The Legend of Tarzan is a much more thoughtful film than I expected it to be. Also, it’s a much less predictable film than I thought we’d get. I was expecting Yet Another Superhero Origin Story, and that’s not what this was. Sure, we AGAIN see gorillas kill
Bruce Wayne’s I mean John Greystoke’s parents, but it’s in flashback¹.
Our first glimpse of the film’s namesake is in England, where he sits sipping tea and rejecting a dubiously-extended invitation to go back to the Congo as a representative of the Crown. He and Jane have been Lord and Lady Greystoke for eight years now, and as he says in that scene “My name is not Tarzan. My name is John.”
At that point I realized that beyond the standard action-movie arc and the spoilery-bits from the trailers, I didn’t really know anything about the story I was about to get. This was cool.
One of the best things about this film was Samuel L. Jackson’s portrayal of George Washington Williams, a real figure from history², who I would argue is the actual hero of the film. Tarzan does impressive stuff, but Williams does the stuff that will matter in the end. Also, he gets some of the best lines. When someone says “you cannot keep up with Tarzan,” Williams responds with “No, but I can keep up with John Greystoke.”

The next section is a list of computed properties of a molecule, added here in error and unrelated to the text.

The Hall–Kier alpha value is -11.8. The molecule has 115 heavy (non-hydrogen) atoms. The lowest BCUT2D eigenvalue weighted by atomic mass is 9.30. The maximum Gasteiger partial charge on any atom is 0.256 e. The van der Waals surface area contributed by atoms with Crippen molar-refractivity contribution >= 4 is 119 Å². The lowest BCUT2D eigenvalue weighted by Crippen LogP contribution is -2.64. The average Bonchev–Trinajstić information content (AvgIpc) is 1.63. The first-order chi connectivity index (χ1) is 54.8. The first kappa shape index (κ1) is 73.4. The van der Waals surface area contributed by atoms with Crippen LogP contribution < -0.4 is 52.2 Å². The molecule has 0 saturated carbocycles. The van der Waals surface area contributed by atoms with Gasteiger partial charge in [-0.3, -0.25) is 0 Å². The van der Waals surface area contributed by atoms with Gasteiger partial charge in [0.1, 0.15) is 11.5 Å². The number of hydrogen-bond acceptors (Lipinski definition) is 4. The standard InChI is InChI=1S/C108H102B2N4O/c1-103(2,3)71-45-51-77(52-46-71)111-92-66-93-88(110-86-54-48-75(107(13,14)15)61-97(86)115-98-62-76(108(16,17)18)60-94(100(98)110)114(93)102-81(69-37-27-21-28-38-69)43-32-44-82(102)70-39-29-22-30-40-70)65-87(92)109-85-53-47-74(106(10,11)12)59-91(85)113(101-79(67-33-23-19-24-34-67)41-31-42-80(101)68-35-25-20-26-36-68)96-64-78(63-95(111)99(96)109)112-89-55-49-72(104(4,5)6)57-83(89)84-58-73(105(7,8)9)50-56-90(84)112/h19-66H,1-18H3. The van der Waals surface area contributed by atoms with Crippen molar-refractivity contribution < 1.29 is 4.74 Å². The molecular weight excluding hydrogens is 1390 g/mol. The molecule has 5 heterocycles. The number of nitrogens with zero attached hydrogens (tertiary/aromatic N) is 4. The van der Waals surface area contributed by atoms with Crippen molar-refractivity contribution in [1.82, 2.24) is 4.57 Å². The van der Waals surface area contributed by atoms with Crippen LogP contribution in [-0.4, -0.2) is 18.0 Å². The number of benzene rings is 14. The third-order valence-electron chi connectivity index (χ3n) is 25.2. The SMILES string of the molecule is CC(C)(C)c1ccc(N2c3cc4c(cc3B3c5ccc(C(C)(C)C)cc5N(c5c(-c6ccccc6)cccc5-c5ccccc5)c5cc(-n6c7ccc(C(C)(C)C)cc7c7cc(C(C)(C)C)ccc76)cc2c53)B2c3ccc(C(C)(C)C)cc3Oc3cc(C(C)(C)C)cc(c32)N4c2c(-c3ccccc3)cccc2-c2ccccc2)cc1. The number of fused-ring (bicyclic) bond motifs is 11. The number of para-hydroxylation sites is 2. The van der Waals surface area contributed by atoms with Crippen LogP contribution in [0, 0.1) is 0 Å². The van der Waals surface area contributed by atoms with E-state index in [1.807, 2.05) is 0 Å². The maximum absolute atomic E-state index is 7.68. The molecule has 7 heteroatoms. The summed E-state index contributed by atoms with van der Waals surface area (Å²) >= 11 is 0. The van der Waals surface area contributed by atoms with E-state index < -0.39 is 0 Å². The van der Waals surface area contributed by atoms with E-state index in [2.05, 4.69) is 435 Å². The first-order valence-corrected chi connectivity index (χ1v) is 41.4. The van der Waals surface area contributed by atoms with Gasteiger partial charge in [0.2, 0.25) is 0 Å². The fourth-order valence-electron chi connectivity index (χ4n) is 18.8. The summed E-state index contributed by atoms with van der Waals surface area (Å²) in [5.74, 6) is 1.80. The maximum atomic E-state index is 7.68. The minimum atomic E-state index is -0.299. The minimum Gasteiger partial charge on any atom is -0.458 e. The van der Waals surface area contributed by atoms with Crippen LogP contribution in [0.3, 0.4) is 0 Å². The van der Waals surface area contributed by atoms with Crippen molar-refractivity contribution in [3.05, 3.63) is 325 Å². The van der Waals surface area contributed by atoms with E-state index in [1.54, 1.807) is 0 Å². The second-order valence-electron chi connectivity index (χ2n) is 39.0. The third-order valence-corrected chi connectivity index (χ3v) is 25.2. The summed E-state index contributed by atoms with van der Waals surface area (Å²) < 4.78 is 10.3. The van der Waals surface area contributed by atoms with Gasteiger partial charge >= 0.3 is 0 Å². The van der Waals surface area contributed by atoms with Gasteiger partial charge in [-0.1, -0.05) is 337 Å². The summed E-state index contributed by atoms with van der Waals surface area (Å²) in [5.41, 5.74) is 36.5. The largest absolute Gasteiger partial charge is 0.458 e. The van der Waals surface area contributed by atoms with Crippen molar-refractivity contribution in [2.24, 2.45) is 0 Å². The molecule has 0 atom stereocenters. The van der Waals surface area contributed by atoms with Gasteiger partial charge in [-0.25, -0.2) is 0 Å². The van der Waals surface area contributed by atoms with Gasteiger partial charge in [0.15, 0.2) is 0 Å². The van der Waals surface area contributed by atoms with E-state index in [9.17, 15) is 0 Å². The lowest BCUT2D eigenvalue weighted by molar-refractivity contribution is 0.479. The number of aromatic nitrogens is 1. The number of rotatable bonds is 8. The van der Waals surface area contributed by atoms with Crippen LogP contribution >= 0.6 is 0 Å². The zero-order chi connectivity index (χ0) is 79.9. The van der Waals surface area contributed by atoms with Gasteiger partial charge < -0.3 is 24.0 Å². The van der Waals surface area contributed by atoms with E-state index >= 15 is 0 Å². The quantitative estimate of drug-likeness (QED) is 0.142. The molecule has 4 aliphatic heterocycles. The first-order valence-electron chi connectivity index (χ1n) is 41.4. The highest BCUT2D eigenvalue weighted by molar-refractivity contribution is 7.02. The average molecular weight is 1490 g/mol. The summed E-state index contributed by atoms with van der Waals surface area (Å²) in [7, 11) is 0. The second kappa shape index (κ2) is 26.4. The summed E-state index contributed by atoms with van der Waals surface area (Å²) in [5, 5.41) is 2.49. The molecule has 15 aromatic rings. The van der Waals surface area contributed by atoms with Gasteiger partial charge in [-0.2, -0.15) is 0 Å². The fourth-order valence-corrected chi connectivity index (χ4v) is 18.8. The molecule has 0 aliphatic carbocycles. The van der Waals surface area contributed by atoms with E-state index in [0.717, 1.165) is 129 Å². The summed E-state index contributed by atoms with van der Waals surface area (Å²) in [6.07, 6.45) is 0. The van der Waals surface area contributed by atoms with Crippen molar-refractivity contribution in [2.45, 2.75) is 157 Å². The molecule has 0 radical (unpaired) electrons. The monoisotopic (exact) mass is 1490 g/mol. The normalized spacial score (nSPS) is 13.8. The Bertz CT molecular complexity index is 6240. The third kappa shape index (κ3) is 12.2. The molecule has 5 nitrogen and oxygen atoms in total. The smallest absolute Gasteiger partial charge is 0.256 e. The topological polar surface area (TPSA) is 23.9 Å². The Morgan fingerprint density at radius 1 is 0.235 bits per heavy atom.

The Legend of Tarzan doesn’t clear my Threshold of Awesome, but it does a good job of defying expectations, and telling a story that has more heart to it than just swinging through trees and screaming.
¹A gunshot, and then we go to extreme slow-mo. A strand of pearls snaps, and the individual pearls glisten and fly, while massive ape-fists, flecked with blood okay that’s not how it goes.
²The real George Washington Williams fought in the Union Army during the Civil War, fought under Espinosa in Mexico to overthrow Emperor Maximilian, and was the first African-American to be elected to the Ohio State Legislature. In 1889 he went to the Belgian Congo to observe the treatment of the Congolese people, and in 1890 he filed formal protests. He never got to do most of what he does in this movie, but even just a cursory examination of his life convinces me he would have loved to. Samuel L. Jackson plays him that way.